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Article
Publication date: 30 September 2014

Wei Zhou, David Heesom, Panagiotis Georgakis and Joseph H.M. Tah

The purpose of this paper is to clarify the CSCW in collaborative 4D modelling and its user interface (UI)/interaction designs for prototyping. Four-dimensional (4D…

Abstract

Purpose

The purpose of this paper is to clarify the CSCW in collaborative 4D modelling and its user interface (UI)/interaction designs for prototyping. Four-dimensional (4D) modelling technology has potentials to integrate geographically dispersed planners to achieve collaborative construction planning. However, applying this technology in teamwork remains a challenge in computer-supported collaborative work (CSCW).

Design/methodology/approach

The research adopted user-centred design (UCD) methodology to investigate a usable 4D collaboration prototype through analysis, design and usability testing. By applying CSCW theories, it first clarified the meaning of 4D CSCW to formulate design propositions as design target. By leveraging UCD theories, subsequently, the first-stage research sought an optimal standalone 4D modelling prototype following a parallel design approach. At the second stage, it further investigated into a collaborative 4D modelling prototype using an iterative design. It adopted collaborative task analysis into the UI/interaction design extension for a collaborative prototype based on results obtained from the first stage. The final usability testing was performed on the collaborative prototype to evaluate the designed CSCW and UI in a controlled geographically dispersed teamwork situation.

Findings

The test results and user feedback verified their usability. It also disclosed design weaknesses in collaborators’ awareness and smooth tasks’ transitions for further enhancement.

Originality/value

The combination of CSCW and UCD theories is practical for designing collaborative 4D modelling. It can also benefit designs for collaborative modelling in other dimensions like cost analysis, sustainable design, facility management, etc. in building information modelling.

Details

Construction Innovation, vol. 14 no. 4
Type: Research Article
ISSN: 1471-4175

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Article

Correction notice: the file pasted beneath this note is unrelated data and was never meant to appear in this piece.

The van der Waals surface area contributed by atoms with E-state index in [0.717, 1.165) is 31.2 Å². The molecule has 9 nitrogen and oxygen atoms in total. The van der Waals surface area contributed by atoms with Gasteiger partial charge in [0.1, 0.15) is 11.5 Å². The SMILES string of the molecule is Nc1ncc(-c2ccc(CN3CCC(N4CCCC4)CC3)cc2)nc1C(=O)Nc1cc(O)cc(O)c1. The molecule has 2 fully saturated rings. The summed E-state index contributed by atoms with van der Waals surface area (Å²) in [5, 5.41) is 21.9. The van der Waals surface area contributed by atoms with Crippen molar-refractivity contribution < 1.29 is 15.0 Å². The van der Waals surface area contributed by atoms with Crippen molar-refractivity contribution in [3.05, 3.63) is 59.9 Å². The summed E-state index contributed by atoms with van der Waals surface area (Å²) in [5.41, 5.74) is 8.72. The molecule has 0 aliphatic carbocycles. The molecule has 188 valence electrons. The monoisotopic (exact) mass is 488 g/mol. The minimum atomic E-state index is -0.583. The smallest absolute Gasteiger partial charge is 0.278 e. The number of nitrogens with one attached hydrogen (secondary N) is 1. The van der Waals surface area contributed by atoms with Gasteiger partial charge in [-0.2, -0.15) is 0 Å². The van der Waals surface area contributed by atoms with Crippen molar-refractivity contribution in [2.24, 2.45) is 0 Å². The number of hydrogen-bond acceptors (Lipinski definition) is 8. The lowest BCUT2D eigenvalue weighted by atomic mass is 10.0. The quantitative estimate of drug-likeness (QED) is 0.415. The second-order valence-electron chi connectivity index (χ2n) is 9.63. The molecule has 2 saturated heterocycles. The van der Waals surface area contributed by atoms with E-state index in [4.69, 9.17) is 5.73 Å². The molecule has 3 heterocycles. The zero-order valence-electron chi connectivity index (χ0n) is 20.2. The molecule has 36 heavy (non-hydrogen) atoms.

Publication date: 1 May 1997

David M. Nichols and Michael B. Twidale

This paper describes how an area of computer science research, Computer Supported Cooperative Work, can be applied to world of libraries. Collaborative activities can be…

Abstract

This paper describes how an area of computer science research, Computer Supported Cooperative Work, can be applied to world of libraries. Collaborative activities can be described by whether they occur in the same time and in the same place. These activities can be broadly arranged into three groups depending on the participants: staff‐staff, user‐staff and user‐user interactions. Applying computer technology to these activities requires careful consideration of the work practices involved and the costs and benefits of any changes.

Details

VINE, vol. 27 no. 5
Type: Research Article
ISSN: 0305-5728

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Article
Publication date: 25 September 2007

Susan Turner and Phil Turner

This paper sets out to highlight conclusions from computersupported cooperative work (CSCW) research, which are relevant to e‐learning environments, in this case, WebCT.

Abstract

Purpose

This paper sets out to highlight conclusions from computersupported cooperative work (CSCW) research, which are relevant to e‐learning environments, in this case, WebCT.

Design/methodology/approach

The paper analyses the CSCW literature and identifies the main findings relating to the use and acceptance of collaborative technologies. These findings are applied to the analysis of 65 free‐form accounts of the use of WebCT obtained from student users in a higher education institution.

Findings

The challenges to cooperative work tools widely demonstrated within the CSCW research community since the early 1990s are alive and well in the context of e‐learning technology more than ten years later. In particular, there is strong evidence of discrepancies in benefits for different stakeholders, the need for a critical mass of users, and problems with lack of fit with social norms.

Research limitations/implications

Conclusions are based on computing students from one institution, but there is no reason to believe that the sample is atypical.